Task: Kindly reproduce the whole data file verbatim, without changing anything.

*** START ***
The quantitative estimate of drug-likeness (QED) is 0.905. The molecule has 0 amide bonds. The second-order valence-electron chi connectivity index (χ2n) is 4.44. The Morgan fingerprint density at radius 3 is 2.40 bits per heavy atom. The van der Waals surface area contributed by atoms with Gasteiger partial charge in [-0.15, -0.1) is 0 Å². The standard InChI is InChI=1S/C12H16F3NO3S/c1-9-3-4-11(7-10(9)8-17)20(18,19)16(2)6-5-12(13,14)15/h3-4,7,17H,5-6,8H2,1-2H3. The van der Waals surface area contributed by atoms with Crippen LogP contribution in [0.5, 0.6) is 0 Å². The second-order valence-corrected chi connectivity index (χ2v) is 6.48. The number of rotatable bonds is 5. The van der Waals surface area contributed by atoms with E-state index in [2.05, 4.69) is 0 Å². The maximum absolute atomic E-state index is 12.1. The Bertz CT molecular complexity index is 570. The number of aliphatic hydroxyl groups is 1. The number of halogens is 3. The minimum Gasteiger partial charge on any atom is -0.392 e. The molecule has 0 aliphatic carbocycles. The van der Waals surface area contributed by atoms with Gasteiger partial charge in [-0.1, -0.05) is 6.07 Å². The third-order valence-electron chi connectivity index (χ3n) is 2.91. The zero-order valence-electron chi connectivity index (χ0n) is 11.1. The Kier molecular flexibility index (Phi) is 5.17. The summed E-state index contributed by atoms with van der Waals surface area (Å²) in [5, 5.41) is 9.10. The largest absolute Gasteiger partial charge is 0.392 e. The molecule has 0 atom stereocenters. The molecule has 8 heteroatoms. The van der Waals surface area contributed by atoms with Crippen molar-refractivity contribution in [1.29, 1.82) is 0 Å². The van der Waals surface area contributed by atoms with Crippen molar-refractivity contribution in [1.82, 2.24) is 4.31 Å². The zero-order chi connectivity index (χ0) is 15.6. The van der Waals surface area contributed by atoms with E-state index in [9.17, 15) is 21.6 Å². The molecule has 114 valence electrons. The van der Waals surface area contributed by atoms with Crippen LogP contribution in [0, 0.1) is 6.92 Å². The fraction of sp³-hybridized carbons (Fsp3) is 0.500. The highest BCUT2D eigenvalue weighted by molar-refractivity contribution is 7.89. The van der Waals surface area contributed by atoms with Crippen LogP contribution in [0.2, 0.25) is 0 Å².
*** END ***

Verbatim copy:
The quantitative estimate of drug-likeness (QED) is 0.905. The molecule has 0 amide bonds. The second-order valence-electron chi connectivity index (χ2n) is 4.44. The Morgan fingerprint density at radius 3 is 2.40 bits per heavy atom. The van der Waals surface area contributed by atoms with Gasteiger partial charge in [-0.15, -0.1) is 0 Å². The standard InChI is InChI=1S/C12H16F3NO3S/c1-9-3-4-11(7-10(9)8-17)20(18,19)16(2)6-5-12(13,14)15/h3-4,7,17H,5-6,8H2,1-2H3. The van der Waals surface area contributed by atoms with Crippen LogP contribution in [0.5, 0.6) is 0 Å². The second-order valence-corrected chi connectivity index (χ2v) is 6.48. The number of rotatable bonds is 5. The van der Waals surface area contributed by atoms with E-state index in [2.05, 4.69) is 0 Å². The maximum absolute atomic E-state index is 12.1. The Bertz CT molecular complexity index is 570. The number of aliphatic hydroxyl groups is 1. The number of halogens is 3. The minimum Gasteiger partial charge on any atom is -0.392 e. The molecule has 0 aliphatic carbocycles. The van der Waals surface area contributed by atoms with Gasteiger partial charge in [-0.1, -0.05) is 6.07 Å². The third-order valence-electron chi connectivity index (χ3n) is 2.91. The zero-order valence-electron chi connectivity index (χ0n) is 11.1. The Kier molecular flexibility index (Phi) is 5.17. The summed E-state index contributed by atoms with van der Waals surface area (Å²) in [5, 5.41) is 9.10. The largest absolute Gasteiger partial charge is 0.392 e. The molecule has 0 atom stereocenters. The molecule has 8 heteroatoms. The van der Waals surface area contributed by atoms with Crippen molar-refractivity contribution in [1.29, 1.82) is 0 Å². The van der Waals surface area contributed by atoms with Crippen molar-refractivity contribution in [1.82, 2.24) is 4.31 Å². The zero-order chi connectivity index (χ0) is 15.6. The van der Waals surface area contributed by atoms with E-state index in [9.17, 15) is 21.6 Å². The molecule has 114 valence electrons. The van der Waals surface area contributed by atoms with Crippen LogP contribution in [0, 0.1) is 6.92 Å². The fraction of sp³-hybridized carbons (Fsp3) is 0.500. The highest BCUT2D eigenvalue weighted by molar-refractivity contribution is 7.89. The van der Waals surface area contributed by atoms with Crippen LogP contribution in [0.2, 0.25) is 0 Å².